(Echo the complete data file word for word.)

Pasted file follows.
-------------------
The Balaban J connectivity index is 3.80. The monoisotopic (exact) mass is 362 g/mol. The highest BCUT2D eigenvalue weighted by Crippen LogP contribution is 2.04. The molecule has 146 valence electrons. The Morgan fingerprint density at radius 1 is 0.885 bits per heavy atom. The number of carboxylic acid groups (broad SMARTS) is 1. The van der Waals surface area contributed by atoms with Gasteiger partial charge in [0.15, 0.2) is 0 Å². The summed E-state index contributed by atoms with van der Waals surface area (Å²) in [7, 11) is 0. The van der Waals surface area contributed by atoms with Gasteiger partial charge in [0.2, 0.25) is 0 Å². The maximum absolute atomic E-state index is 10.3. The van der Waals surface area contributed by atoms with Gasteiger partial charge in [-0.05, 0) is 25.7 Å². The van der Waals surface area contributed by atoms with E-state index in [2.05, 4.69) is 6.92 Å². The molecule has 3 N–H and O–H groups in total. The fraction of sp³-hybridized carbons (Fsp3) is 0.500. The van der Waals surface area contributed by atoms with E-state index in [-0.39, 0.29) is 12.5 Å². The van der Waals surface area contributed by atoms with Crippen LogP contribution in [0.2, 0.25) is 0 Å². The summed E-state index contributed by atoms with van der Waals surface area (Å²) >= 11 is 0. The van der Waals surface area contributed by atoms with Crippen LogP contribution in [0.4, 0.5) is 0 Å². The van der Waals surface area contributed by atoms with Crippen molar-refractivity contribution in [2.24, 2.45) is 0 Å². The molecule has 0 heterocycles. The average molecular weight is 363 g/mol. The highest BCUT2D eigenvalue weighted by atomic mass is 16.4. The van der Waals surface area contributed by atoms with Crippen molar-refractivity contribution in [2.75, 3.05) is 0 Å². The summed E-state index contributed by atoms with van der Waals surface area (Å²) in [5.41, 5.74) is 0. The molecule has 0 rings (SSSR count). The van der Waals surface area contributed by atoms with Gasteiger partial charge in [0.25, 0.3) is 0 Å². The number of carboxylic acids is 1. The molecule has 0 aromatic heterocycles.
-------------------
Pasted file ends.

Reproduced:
The Balaban J connectivity index is 3.80. The monoisotopic (exact) mass is 362 g/mol. The highest BCUT2D eigenvalue weighted by Crippen LogP contribution is 2.04. The molecule has 146 valence electrons. The Morgan fingerprint density at radius 1 is 0.885 bits per heavy atom. The number of carboxylic acid groups (broad SMARTS) is 1. The van der Waals surface area contributed by atoms with Gasteiger partial charge in [0.15, 0.2) is 0 Å². The summed E-state index contributed by atoms with van der Waals surface area (Å²) in [7, 11) is 0. The van der Waals surface area contributed by atoms with Gasteiger partial charge in [0.2, 0.25) is 0 Å². The maximum absolute atomic E-state index is 10.3. The van der Waals surface area contributed by atoms with Gasteiger partial charge in [-0.05, 0) is 25.7 Å². The van der Waals surface area contributed by atoms with E-state index in [2.05, 4.69) is 6.92 Å². The molecule has 3 N–H and O–H groups in total. The fraction of sp³-hybridized carbons (Fsp3) is 0.500. The van der Waals surface area contributed by atoms with E-state index in [-0.39, 0.29) is 12.5 Å². The van der Waals surface area contributed by atoms with Crippen LogP contribution in [0.2, 0.25) is 0 Å². The summed E-state index contributed by atoms with van der Waals surface area (Å²) >= 11 is 0. The van der Waals surface area contributed by atoms with Crippen LogP contribution in [0.4, 0.5) is 0 Å². The van der Waals surface area contributed by atoms with Crippen molar-refractivity contribution in [2.24, 2.45) is 0 Å². The molecule has 0 heterocycles. The average molecular weight is 363 g/mol. The highest BCUT2D eigenvalue weighted by atomic mass is 16.4. The van der Waals surface area contributed by atoms with Crippen molar-refractivity contribution in [2.75, 3.05) is 0 Å². The summed E-state index contributed by atoms with van der Waals surface area (Å²) in [5.41, 5.74) is 0. The molecule has 0 rings (SSSR count). The van der Waals surface area contributed by atoms with Gasteiger partial charge in [0.25, 0.3) is 0 Å². The number of carboxylic acids is 1. The molecule has 0 aromatic heterocycles.